Zimbabwe is one of the pioneering countries to use sport “to promote gender equality and the empowerment of girls and women” in line with the UN General Assembly’s guidelines from 2006. This paper, based on qualitative data from a small scale research about the Youth Education through Sport (YES) initiative in Zimbabwe, illuminates how empowerment through sport has helped girls and young women to resist male domination in sport and in changing their habitus. Our research suggests that empowerment of girls and women may be possible if: a) differences among them are acknowledged; b) sport is modified to meet different tastes and needs; c) they have freedom in choosing activities to play; d) their habitus changes; e) they develop positive physicality; and f) they participate in a supportive sporting environment. Empowerment, however, does not necessarily lead to gender equality.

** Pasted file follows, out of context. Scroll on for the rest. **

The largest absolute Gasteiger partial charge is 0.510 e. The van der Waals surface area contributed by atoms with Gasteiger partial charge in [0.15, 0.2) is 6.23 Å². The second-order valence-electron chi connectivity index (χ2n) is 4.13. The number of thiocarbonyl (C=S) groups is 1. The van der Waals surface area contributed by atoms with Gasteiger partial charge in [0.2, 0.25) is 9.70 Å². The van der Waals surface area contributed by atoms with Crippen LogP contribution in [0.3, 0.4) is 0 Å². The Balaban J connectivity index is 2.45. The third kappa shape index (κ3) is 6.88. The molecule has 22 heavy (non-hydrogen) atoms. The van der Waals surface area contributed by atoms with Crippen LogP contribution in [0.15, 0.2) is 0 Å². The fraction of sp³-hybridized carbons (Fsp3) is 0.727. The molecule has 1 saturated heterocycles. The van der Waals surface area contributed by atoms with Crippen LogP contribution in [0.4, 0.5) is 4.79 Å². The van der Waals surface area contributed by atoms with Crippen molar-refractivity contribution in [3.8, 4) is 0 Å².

|Keywords:||Education through Sport, Habitus, Discourses, Empowerment through Sport|
Senior Adviser, United Kingdom Sport Council (UK Sport), London, Surrey, UK
Director, Sport Development, Zimbabwe Sport and Recreation Commission (SRC), Harare, Harare, Zimbabwe